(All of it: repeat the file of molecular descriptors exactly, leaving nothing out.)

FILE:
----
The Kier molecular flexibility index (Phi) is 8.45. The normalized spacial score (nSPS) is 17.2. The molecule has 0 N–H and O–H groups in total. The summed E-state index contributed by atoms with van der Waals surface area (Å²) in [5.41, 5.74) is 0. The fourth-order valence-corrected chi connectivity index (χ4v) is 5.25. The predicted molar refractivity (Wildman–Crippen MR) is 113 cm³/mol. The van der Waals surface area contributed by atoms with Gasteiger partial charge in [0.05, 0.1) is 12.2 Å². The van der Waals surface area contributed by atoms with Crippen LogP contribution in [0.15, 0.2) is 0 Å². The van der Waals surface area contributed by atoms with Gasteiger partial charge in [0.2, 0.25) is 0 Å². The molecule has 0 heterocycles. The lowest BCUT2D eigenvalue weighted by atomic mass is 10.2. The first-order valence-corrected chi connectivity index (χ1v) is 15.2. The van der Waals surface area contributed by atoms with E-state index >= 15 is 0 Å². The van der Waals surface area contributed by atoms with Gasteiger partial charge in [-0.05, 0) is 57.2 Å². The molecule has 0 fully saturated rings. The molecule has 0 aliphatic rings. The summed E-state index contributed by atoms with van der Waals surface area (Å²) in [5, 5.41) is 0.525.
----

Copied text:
The Kier molecular flexibility index (Phi) is 8.45. The normalized spacial score (nSPS) is 17.2. The molecule has 0 N–H and O–H groups in total. The summed E-state index contributed by atoms with van der Waals surface area (Å²) in [5.41, 5.74) is 0. The fourth-order valence-corrected chi connectivity index (χ4v) is 5.25. The predicted molar refractivity (Wildman–Crippen MR) is 113 cm³/mol. The van der Waals surface area contributed by atoms with Gasteiger partial charge in [0.05, 0.1) is 12.2 Å². The van der Waals surface area contributed by atoms with Crippen LogP contribution in [0.15, 0.2) is 0 Å². The van der Waals surface area contributed by atoms with Gasteiger partial charge in [0.2, 0.25) is 0 Å². The molecule has 0 heterocycles. The lowest BCUT2D eigenvalue weighted by atomic mass is 10.2. The first-order valence-corrected chi connectivity index (χ1v) is 15.2. The van der Waals surface area contributed by atoms with E-state index >= 15 is 0 Å². The van der Waals surface area contributed by atoms with Gasteiger partial charge in [-0.05, 0) is 57.2 Å². The molecule has 0 fully saturated rings. The molecule has 0 aliphatic rings. The summed E-state index contributed by atoms with van der Waals surface area (Å²) in [5, 5.41) is 0.525.